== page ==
If you are considering selling a second home or investment property then you are likely to incur Capital Gains Tax (CGT) as the sale will not benefit from the Private Residence Relief that is available on the sale of your main home.
Depending on your tax status, this could mean that you face a tax charge of up to 28 per cent on the gains you have made on the property during ownership.
As well as affecting landlords, this tax can also affect those that take possession of a property after a loved one dies, so it is important to understand the potential liabilities you face.
How to calculate a CGT liability on a property sale?
Calculating your CGT liability is fairly simple. All you have to do is deduct the purchase price from the final sale price at completion to calculate the ‘gains’ on the sale of the property.
As part of this equation, you can also include legitimate costs incurred on both the purchase and the sale, which may reduce the amount of gains you achieve.
Once you have figured out your gains you divide it by the rate at which you pay CGT; either 18 per cent for a basic tax rate taxpayer or 28 per cent if you pay tax above the basic rate.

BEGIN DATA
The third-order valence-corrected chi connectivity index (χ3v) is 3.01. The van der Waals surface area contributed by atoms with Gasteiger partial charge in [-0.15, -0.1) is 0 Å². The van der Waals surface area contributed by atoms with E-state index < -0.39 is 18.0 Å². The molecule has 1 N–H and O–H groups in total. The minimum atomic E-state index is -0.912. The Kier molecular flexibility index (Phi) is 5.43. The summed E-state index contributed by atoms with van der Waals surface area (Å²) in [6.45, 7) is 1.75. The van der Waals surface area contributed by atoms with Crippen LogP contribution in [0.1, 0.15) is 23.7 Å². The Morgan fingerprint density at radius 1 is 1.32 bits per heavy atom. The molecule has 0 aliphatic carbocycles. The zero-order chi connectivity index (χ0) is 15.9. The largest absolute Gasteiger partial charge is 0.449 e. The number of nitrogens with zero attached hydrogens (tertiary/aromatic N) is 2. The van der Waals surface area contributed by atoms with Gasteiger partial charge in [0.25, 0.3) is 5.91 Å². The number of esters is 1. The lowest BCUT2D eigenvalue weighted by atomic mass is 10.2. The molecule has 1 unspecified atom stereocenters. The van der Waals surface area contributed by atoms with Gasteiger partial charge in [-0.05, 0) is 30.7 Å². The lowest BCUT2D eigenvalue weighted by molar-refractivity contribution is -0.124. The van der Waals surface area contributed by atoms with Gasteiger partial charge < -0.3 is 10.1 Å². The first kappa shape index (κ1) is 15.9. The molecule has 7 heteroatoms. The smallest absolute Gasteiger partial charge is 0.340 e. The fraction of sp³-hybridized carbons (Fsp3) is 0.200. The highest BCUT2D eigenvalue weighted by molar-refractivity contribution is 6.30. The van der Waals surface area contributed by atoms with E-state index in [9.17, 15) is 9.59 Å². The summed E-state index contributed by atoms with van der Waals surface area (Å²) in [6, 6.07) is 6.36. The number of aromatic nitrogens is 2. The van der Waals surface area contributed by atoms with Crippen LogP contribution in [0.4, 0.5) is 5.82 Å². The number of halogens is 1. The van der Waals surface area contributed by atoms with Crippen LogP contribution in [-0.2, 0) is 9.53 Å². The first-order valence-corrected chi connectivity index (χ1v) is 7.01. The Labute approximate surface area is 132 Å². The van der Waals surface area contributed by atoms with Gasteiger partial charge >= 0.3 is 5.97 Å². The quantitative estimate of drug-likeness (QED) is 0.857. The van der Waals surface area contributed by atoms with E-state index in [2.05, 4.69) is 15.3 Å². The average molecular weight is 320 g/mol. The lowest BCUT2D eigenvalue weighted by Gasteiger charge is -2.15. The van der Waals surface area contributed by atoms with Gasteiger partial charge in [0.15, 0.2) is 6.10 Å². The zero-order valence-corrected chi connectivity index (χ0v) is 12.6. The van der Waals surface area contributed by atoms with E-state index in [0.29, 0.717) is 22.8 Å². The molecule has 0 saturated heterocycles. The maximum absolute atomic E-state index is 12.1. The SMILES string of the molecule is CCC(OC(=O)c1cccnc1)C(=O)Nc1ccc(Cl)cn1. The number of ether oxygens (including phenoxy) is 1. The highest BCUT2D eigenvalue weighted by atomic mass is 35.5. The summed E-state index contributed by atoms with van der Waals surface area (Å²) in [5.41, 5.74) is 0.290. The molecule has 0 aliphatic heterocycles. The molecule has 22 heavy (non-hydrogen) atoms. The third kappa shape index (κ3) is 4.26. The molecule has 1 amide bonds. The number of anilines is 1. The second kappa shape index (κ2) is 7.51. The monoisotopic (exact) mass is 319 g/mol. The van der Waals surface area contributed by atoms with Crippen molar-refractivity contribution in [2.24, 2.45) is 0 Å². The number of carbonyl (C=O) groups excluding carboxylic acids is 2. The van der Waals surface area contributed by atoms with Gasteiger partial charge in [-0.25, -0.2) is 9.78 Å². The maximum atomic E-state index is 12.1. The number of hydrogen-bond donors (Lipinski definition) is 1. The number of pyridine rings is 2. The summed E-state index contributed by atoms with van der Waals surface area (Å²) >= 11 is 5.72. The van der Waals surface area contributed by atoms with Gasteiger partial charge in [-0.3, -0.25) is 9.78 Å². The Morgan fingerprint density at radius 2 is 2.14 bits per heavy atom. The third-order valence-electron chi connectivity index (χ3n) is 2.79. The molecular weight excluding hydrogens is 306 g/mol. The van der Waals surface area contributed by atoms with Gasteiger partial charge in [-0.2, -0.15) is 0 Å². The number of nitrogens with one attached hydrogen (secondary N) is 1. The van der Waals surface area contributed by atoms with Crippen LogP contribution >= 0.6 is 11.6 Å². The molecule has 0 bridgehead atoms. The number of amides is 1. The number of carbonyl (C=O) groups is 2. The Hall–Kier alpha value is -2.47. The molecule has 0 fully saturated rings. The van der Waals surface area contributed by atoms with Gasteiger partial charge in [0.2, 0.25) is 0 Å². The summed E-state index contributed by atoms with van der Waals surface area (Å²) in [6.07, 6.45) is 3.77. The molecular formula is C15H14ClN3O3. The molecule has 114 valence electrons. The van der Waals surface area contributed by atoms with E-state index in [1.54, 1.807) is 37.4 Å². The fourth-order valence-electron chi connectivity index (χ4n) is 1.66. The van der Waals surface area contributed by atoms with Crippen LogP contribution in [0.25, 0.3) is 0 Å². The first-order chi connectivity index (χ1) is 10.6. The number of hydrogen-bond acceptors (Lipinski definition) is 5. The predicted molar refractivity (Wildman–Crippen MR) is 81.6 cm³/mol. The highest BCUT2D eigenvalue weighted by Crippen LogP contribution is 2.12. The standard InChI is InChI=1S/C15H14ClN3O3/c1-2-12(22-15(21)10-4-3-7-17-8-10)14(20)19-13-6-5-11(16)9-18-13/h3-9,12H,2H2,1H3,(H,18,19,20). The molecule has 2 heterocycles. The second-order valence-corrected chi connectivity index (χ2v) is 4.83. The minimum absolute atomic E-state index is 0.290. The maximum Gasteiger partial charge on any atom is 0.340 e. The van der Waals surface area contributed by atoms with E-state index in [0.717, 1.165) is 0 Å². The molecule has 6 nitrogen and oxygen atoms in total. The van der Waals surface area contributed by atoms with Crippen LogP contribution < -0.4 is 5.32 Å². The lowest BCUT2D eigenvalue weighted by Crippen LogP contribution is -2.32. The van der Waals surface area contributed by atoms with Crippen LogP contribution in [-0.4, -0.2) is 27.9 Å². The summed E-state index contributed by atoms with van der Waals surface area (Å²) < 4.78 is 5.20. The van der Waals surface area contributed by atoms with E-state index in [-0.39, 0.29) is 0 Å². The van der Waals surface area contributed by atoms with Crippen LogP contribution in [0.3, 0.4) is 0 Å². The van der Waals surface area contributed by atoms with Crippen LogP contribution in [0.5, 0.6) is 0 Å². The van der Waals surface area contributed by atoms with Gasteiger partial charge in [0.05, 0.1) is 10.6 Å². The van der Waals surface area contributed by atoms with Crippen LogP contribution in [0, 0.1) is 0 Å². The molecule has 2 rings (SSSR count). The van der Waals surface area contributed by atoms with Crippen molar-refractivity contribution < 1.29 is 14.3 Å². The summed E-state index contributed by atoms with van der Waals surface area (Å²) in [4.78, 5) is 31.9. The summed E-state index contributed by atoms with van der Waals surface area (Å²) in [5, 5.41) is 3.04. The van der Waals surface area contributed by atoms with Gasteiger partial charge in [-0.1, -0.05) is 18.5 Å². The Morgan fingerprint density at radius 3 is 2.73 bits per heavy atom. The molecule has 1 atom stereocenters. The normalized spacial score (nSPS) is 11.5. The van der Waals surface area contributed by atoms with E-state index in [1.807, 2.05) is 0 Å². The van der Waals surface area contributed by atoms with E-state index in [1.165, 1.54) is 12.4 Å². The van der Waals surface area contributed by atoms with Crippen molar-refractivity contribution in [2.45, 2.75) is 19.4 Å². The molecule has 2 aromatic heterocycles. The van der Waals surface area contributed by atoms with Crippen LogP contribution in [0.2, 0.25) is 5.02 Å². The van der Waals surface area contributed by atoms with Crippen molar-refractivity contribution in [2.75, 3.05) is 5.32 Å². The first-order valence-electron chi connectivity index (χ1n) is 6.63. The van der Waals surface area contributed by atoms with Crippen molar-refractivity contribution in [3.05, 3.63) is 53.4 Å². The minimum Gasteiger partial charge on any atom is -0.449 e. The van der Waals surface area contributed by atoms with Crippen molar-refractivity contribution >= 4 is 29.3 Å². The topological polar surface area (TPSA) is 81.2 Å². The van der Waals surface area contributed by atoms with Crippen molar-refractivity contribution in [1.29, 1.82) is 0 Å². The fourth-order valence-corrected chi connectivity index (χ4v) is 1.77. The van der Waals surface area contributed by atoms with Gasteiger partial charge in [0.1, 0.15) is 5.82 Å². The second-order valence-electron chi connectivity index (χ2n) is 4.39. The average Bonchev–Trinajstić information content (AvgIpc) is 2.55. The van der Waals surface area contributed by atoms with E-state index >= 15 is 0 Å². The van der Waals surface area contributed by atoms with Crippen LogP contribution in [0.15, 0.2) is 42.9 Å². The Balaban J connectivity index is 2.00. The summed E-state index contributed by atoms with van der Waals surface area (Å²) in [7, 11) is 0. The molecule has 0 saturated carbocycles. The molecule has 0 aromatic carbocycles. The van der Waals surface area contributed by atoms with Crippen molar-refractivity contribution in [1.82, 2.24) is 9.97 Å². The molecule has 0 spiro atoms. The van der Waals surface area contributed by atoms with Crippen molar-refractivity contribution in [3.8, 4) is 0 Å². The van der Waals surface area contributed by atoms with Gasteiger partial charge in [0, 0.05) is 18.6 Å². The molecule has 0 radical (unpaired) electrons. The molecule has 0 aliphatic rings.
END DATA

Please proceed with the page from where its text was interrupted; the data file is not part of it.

How to reduce your CGT liability on a buy-to-let property
CGT tax-free allowance – Make sure you use your £12,300 tax-free allowance as this cannot be carried forward from one year to the next.
If you have already made use of your tax-free allowance for the current tax year, it is worth considering delaying the sale of a property until the next tax year to enable you to use that year’s tax-free amount.
Joint ownership with a spouse – By having joint ownership of a property, you can combine both your tax-free allowances to a total of £24,600. If your spouse is in a lower tax band this could also influence your final bill.
Legitimate costs – There are certain costs that you can factor into your CGT bill. These are:
- Incidental Costs: including solicitors fees, surveyors’ fees, and estate agent fees
- Stamp Duty Land Tax (SDLT)
- Improvement Work Costs. These are classified as work that enhances the asset
Lettings relief – Since April 2020 the rules around letting relief has changed. However, if you have lived in the property at the same time as your tenants you may still be eligible to reduce the amount of CGT you owe following a sale.
Need tax advice on the sale of a second home or investment property? Please contact your Seymour Taylor representative today or email email@example.com or call 01494 552 100.
This blog is for guidance only, professional advice should be obtained before acting on any information contained herein. The information was correct at the time of publishing on 12 August 2022.